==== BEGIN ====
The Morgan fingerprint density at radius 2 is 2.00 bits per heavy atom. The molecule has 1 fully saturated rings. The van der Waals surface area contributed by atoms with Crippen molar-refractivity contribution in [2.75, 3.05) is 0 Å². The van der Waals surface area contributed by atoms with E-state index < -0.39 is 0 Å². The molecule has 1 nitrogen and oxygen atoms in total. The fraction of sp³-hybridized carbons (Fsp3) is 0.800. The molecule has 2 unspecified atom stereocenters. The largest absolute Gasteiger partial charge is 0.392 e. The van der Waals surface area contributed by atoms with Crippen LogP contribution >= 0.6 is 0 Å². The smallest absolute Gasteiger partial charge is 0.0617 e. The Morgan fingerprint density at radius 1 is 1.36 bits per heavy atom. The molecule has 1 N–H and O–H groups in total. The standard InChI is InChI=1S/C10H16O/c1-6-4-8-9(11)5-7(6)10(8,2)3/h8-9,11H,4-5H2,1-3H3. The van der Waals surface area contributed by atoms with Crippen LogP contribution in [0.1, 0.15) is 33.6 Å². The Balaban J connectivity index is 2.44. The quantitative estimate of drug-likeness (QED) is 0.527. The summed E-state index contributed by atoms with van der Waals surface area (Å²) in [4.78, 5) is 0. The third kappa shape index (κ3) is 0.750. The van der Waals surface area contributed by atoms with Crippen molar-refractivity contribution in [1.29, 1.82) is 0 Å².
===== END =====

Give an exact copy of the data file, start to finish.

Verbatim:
The Morgan fingerprint density at radius 2 is 2.00 bits per heavy atom. The molecule has 1 fully saturated rings. The van der Waals surface area contributed by atoms with Crippen molar-refractivity contribution in [2.75, 3.05) is 0 Å². The van der Waals surface area contributed by atoms with E-state index < -0.39 is 0 Å². The molecule has 1 nitrogen and oxygen atoms in total. The fraction of sp³-hybridized carbons (Fsp3) is 0.800. The molecule has 2 unspecified atom stereocenters. The largest absolute Gasteiger partial charge is 0.392 e. The van der Waals surface area contributed by atoms with Crippen LogP contribution >= 0.6 is 0 Å². The smallest absolute Gasteiger partial charge is 0.0617 e. The Morgan fingerprint density at radius 1 is 1.36 bits per heavy atom. The molecule has 1 N–H and O–H groups in total. The standard InChI is InChI=1S/C10H16O/c1-6-4-8-9(11)5-7(6)10(8,2)3/h8-9,11H,4-5H2,1-3H3. The van der Waals surface area contributed by atoms with Crippen LogP contribution in [0.1, 0.15) is 33.6 Å². The Balaban J connectivity index is 2.44. The quantitative estimate of drug-likeness (QED) is 0.527. The summed E-state index contributed by atoms with van der Waals surface area (Å²) in [4.78, 5) is 0. The third kappa shape index (κ3) is 0.750. The van der Waals surface area contributed by atoms with Crippen molar-refractivity contribution in [1.29, 1.82) is 0 Å².